Given that eggs are so nutritious, how did they become vilified? In those early years, researchers found that both saturated fat and dietary cholesterol raised plasma cholesterol levels and led to heart disease but when dietary fat was eventually factored out, the relationship no longer held. It was Ahrens and his colleagues from Rockefeller University who emphasized that plasma cholesterol levels were more sensitive to saturated fat than dietary cholesterol. (McNamara et al, Journal of Clinical Investigation, 1987.) Some studies, as well, used animal models that did not mimic human responses and often used very high intake of dietary cholesterol so that compensatory mechanisms might have been overwhelmed. Further, they measured total cholesterol rather than LDL/HDL ratios. (McNamara, 2014) Even using different statistical methods led to inconsistencies and methodological flaws in the past. (Nicklas et al, Journal of Nutrition, 2015)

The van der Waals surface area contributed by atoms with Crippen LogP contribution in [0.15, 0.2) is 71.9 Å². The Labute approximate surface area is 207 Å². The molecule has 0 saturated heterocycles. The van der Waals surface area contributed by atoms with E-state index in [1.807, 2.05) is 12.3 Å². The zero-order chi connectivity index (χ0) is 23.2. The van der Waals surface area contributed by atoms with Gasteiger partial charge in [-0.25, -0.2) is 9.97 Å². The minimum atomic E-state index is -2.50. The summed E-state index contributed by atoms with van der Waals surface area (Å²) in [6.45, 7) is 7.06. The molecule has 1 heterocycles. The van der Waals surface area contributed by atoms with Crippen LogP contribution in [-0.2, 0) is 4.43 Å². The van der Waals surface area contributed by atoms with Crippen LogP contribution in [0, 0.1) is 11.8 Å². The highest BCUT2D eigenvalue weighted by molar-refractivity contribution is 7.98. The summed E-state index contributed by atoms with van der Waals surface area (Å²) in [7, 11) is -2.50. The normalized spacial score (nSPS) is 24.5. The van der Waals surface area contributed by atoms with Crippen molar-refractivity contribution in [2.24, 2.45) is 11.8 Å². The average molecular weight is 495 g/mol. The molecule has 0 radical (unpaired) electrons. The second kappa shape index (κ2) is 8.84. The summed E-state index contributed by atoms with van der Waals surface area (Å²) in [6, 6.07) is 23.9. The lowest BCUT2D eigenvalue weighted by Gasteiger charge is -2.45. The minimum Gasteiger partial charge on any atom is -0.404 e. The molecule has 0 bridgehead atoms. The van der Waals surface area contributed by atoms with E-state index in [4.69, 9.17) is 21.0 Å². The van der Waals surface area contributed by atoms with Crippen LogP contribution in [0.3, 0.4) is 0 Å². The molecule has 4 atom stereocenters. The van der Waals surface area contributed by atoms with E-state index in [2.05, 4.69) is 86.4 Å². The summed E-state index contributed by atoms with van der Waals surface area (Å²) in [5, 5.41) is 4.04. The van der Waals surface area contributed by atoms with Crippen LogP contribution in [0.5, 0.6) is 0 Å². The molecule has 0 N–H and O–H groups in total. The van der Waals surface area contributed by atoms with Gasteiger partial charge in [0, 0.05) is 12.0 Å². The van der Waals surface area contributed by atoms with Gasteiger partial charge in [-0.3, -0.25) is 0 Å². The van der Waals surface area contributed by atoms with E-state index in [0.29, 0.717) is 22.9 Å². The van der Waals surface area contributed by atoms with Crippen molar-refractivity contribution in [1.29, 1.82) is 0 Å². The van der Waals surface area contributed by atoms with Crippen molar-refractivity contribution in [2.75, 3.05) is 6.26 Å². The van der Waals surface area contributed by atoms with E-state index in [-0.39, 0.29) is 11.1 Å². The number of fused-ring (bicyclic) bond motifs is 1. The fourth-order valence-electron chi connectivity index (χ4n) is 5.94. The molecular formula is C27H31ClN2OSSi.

Allison and colleagues (Richardson et al, International Journal of Obesity, 2017), as well, describe how the success of the anti-smoking campaign led obesity efforts to focus more on public health approaches, "though these policies were not necessarily rigorously evaluated." They acknowledge, "Although we cannot always wait for perfect data to draw strong conclusions about causation," there is clearly a distinction between "speculative evidence that may lead to a policy decision and evidence required for a scientific conclusion." Back in the late 1970s, Ahrens had warned, "...if the public's diet is going to be decided by popularity polls and with diminishing regard for the scientific evidence, I fear that future generations will be left in ignorance of the real merits, as well as possible faults in any given dietary regimen." (The Lancet, 1979.)